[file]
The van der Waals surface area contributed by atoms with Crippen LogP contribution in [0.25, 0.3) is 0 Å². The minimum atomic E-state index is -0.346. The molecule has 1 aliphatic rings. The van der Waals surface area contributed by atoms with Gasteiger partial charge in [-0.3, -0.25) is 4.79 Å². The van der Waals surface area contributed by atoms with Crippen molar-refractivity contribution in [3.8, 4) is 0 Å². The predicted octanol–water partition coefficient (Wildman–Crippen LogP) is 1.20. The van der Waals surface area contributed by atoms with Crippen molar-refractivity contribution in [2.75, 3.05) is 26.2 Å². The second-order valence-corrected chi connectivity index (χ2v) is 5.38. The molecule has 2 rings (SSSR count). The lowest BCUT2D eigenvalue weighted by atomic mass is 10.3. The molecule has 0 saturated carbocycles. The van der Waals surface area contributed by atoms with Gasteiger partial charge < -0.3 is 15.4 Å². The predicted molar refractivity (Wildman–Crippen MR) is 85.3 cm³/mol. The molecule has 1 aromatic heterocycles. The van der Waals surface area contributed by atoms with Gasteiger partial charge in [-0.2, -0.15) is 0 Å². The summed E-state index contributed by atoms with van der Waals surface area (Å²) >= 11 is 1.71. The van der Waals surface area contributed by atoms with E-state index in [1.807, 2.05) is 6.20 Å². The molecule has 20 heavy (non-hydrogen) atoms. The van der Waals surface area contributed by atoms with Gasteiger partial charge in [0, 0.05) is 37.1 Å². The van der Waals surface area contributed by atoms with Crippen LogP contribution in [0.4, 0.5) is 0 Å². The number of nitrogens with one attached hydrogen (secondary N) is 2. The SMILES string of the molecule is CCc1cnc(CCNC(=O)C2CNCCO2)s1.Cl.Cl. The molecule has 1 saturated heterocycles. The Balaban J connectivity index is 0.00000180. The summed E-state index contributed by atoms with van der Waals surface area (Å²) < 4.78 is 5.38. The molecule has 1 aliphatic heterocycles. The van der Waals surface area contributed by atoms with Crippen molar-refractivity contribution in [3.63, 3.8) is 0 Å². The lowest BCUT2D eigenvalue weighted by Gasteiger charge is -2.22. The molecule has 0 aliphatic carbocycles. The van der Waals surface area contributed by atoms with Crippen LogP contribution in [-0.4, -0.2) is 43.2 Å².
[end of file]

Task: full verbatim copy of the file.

The van der Waals surface area contributed by atoms with Crippen LogP contribution in [0.25, 0.3) is 0 Å². The minimum atomic E-state index is -0.346. The molecule has 1 aliphatic rings. The van der Waals surface area contributed by atoms with Gasteiger partial charge in [-0.3, -0.25) is 4.79 Å². The van der Waals surface area contributed by atoms with Crippen molar-refractivity contribution in [3.8, 4) is 0 Å². The predicted octanol–water partition coefficient (Wildman–Crippen LogP) is 1.20. The van der Waals surface area contributed by atoms with Crippen molar-refractivity contribution in [2.75, 3.05) is 26.2 Å². The second-order valence-corrected chi connectivity index (χ2v) is 5.38. The molecule has 2 rings (SSSR count). The lowest BCUT2D eigenvalue weighted by atomic mass is 10.3. The molecule has 0 saturated carbocycles. The van der Waals surface area contributed by atoms with Gasteiger partial charge < -0.3 is 15.4 Å². The predicted molar refractivity (Wildman–Crippen MR) is 85.3 cm³/mol. The molecule has 1 aromatic heterocycles. The van der Waals surface area contributed by atoms with Gasteiger partial charge in [-0.2, -0.15) is 0 Å². The summed E-state index contributed by atoms with van der Waals surface area (Å²) >= 11 is 1.71. The van der Waals surface area contributed by atoms with E-state index in [1.807, 2.05) is 6.20 Å². The molecule has 20 heavy (non-hydrogen) atoms. The van der Waals surface area contributed by atoms with Gasteiger partial charge in [0, 0.05) is 37.1 Å². The van der Waals surface area contributed by atoms with Crippen LogP contribution in [0.4, 0.5) is 0 Å². The number of nitrogens with one attached hydrogen (secondary N) is 2. The SMILES string of the molecule is CCc1cnc(CCNC(=O)C2CNCCO2)s1.Cl.Cl. The molecule has 1 saturated heterocycles. The Balaban J connectivity index is 0.00000180. The summed E-state index contributed by atoms with van der Waals surface area (Å²) < 4.78 is 5.38. The molecule has 1 aliphatic heterocycles. The van der Waals surface area contributed by atoms with Crippen molar-refractivity contribution in [3.63, 3.8) is 0 Å². The lowest BCUT2D eigenvalue weighted by Gasteiger charge is -2.22. The molecule has 0 aliphatic carbocycles. The van der Waals surface area contributed by atoms with Crippen LogP contribution in [-0.4, -0.2) is 43.2 Å².